^ Haggbloom, Steven J.; Warnick, Jason E.; Jones, Vinessa K.;
Yarbrough, Gary L.; Russell, Tenea M.; Borecky, Chris M.; McGahhey,
Reagan; et al. (2002). "The 100 most eminent psychologists of the 20th
century". Review of General Psychology. 6 (2): 139–152.
doi:10.1037/1089-2622.214.171.124. CS1 maint: Explicit use of et al.
^ Haggbloom, Steven J. "Steven J. Haggbloom - Psychology - WKU".
Western Kentucky University.
^ Way of an Investigator, pp. 16–7
^ Saul Benison, A. Clifford Barger, Elin L. Wolfe (1987) Walter B.
Cannon: the Life and Times of a Young Scientist. pp.16–32, Belknap
^ a b c "Walter Bradford Cannon". Presidents. American Physiological
Society. Retrieved 22 March 2015. 6th APS President (1914-1916)
^ Barger, A. Clifford. "William Townsend Porter" (PDF). American
Physiological Society. Retrieved 8 January 2017.
^ Fred Spicker, Moni (June 19, 2011). "
Benison, Saul A., Clifford Barger, Elin L. Wolfe (1987) Walter B. Cannon: The Life and Times of a Young Scientist. ISBN 0674945808 Cannon, Bradford. "Walter Bradford Cannon: Reflections on the Man and His Contributions". International Journal of Stress Management, vol. 1, no. 2, 1994. Kuznick, Peter. "The Birth of Scientific Activism". Bulletin of the Atomic Scientists, December 1988 Schlesinger, Marian Cannon. Snatched from Oblivion: A Cambridge Memoir. Boston: Little, Brown and Company, 1979. Wolfe, Elin L., A. Clifford Barger, Saul Benison (2000) Walter B. Cannon, Science and Society. ISBN 0674002512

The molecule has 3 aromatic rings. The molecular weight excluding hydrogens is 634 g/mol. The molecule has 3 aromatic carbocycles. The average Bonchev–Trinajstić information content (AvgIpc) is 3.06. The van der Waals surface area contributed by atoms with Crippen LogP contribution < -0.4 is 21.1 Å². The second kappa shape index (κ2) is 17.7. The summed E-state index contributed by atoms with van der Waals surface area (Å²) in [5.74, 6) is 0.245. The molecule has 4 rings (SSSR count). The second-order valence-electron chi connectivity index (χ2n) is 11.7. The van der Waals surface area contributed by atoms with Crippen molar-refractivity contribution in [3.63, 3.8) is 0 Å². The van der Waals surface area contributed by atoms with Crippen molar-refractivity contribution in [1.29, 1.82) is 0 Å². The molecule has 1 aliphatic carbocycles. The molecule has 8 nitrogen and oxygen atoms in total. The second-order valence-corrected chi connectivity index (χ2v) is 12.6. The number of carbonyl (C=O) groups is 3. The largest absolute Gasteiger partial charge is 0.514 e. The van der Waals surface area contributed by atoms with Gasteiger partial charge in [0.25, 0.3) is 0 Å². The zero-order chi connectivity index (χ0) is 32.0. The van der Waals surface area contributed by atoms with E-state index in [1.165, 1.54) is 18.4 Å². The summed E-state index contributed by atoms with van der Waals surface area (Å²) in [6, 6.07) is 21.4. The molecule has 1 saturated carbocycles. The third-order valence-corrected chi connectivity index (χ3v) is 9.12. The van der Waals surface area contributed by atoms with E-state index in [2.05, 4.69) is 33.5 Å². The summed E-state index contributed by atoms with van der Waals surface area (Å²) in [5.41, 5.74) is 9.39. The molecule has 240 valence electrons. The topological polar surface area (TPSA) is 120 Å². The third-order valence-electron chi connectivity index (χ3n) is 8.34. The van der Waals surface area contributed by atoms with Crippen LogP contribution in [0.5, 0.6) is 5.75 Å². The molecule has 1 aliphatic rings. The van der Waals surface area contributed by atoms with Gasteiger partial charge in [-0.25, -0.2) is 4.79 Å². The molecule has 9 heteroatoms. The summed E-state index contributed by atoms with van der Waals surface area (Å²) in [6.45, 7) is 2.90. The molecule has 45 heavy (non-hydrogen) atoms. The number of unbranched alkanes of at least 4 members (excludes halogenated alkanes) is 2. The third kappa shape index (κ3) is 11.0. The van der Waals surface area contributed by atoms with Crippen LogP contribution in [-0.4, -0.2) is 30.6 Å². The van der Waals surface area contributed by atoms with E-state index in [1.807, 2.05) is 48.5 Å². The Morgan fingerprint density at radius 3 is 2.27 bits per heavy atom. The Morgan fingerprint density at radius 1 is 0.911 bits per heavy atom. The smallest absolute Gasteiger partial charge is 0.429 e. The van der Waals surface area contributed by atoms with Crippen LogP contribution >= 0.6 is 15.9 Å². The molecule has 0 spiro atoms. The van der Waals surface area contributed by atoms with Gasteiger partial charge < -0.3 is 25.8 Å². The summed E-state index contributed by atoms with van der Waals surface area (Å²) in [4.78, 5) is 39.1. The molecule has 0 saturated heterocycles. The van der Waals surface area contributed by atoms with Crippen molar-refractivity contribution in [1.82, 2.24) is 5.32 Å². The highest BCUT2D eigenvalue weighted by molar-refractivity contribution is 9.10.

Wikimedia Commons has media related to Walter Bradford Cannon.
Works by or about Walter
Bradford Cannon at Internet Archive
6th APS President at the American Physiological Society
Walter Bradford Cannon: Experimental Physiologist: 1871-1945 -
biography at Harvard Square Library
Chapter 9 of Explorers of the Body, by Steven Lehrer (contains
v t e
Subfields of and scientists involved in cybernetics
Polycontexturality Second-order cybernetics Catastrophe theory Connectionism Control theory Decision theory Information theory Semiotics Synergetics Biological cybernetics Biosemiotics Biomedical cybernetics Biorobotics Computational neuroscience Homeostasis Management cybernetics Medical cybernetics Neurocybernetics Sociocybernetics Emergence Artificial intelligence
Maleyka Abbaszadeh Igor Aleksander William Ross Ashby Gregory Bateson Anthony Stafford Beer Natalia Bekhtereva Claude Bernard Ludwig von Bertalanffy Valentin Braitenberg Gordon S. Brown Walter Bradford Cannon Manfred Clynes Heinz von Foerster Charles François Jay Wright Forrester Jacque Fresco Buckminster Fuller Ranulph Glanville Ernst von Glasersfeld Pyotr Grigorenko N. Katherine Hayles Francis Heylighen Erich von Holst Jason Jixuan Hu Cliff Joslyn Stuart Kauffman Sergei P. Kurdyumov Allenna Leonard Alexander Lerner Niklas Luhmann Warren McCulloch Humberto Maturana Margaret Mead Ulla Mitzdorf Talcott Parsons Gordon Pask Walter Pitts Alfred Radcliffe-Brown Robert Trappl Valentin Turchin Jakob von Uexküll Francisco Varela Frederic Vester Charles Geoffrey Vickers Stuart Umpleby John N. Warfield William Grey Walter Kevin Warwick Norbert Wiener Jennifer Wilby Anthony Wilden